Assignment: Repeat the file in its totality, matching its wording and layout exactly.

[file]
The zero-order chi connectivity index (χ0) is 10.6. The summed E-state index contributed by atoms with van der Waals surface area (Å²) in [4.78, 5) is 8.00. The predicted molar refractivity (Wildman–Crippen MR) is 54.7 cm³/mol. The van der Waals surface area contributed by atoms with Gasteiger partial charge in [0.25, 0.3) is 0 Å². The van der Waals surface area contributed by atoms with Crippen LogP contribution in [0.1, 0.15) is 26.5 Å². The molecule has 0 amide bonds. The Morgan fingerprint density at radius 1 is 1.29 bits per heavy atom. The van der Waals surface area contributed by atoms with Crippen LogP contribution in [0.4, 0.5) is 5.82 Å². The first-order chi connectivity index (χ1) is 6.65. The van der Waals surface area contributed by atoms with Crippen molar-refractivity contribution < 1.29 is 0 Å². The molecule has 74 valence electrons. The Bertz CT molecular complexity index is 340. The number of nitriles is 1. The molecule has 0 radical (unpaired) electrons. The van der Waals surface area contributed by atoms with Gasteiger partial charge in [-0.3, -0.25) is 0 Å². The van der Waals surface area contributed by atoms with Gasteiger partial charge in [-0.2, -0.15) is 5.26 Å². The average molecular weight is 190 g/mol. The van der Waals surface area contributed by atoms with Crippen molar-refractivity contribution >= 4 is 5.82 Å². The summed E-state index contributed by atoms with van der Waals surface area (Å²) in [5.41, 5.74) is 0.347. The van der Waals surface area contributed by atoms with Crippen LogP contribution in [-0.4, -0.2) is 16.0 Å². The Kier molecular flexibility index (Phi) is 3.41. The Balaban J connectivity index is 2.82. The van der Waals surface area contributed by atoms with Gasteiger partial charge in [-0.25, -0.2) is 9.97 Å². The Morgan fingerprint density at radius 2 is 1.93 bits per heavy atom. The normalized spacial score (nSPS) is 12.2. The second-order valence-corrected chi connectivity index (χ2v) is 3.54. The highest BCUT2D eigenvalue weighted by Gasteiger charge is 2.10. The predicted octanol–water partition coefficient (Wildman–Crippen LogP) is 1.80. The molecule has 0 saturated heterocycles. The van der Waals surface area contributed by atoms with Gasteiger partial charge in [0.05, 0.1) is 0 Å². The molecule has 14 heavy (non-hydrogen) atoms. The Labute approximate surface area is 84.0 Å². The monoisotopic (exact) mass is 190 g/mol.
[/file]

The zero-order chi connectivity index (χ0) is 10.6. The summed E-state index contributed by atoms with van der Waals surface area (Å²) in [4.78, 5) is 8.00. The predicted molar refractivity (Wildman–Crippen MR) is 54.7 cm³/mol. The van der Waals surface area contributed by atoms with Gasteiger partial charge in [0.25, 0.3) is 0 Å². The van der Waals surface area contributed by atoms with Crippen LogP contribution in [0.1, 0.15) is 26.5 Å². The molecule has 0 amide bonds. The Morgan fingerprint density at radius 1 is 1.29 bits per heavy atom. The van der Waals surface area contributed by atoms with Crippen LogP contribution in [0.4, 0.5) is 5.82 Å². The first-order chi connectivity index (χ1) is 6.65. The van der Waals surface area contributed by atoms with Crippen molar-refractivity contribution < 1.29 is 0 Å². The molecule has 74 valence electrons. The Bertz CT molecular complexity index is 340. The number of nitriles is 1. The molecule has 0 radical (unpaired) electrons. The van der Waals surface area contributed by atoms with Gasteiger partial charge in [-0.3, -0.25) is 0 Å². The van der Waals surface area contributed by atoms with Gasteiger partial charge in [-0.2, -0.15) is 5.26 Å². The average molecular weight is 190 g/mol. The van der Waals surface area contributed by atoms with Crippen molar-refractivity contribution >= 4 is 5.82 Å². The summed E-state index contributed by atoms with van der Waals surface area (Å²) in [5.41, 5.74) is 0.347. The van der Waals surface area contributed by atoms with Crippen LogP contribution in [-0.4, -0.2) is 16.0 Å². The Kier molecular flexibility index (Phi) is 3.41. The Balaban J connectivity index is 2.82. The van der Waals surface area contributed by atoms with Gasteiger partial charge in [-0.25, -0.2) is 9.97 Å². The Morgan fingerprint density at radius 2 is 1.93 bits per heavy atom. The normalized spacial score (nSPS) is 12.2. The second-order valence-corrected chi connectivity index (χ2v) is 3.54. The highest BCUT2D eigenvalue weighted by Gasteiger charge is 2.10. The predicted octanol–water partition coefficient (Wildman–Crippen LogP) is 1.80. The molecule has 0 saturated heterocycles. The van der Waals surface area contributed by atoms with Gasteiger partial charge in [0.05, 0.1) is 0 Å². The molecule has 14 heavy (non-hydrogen) atoms. The Labute approximate surface area is 84.0 Å². The monoisotopic (exact) mass is 190 g/mol.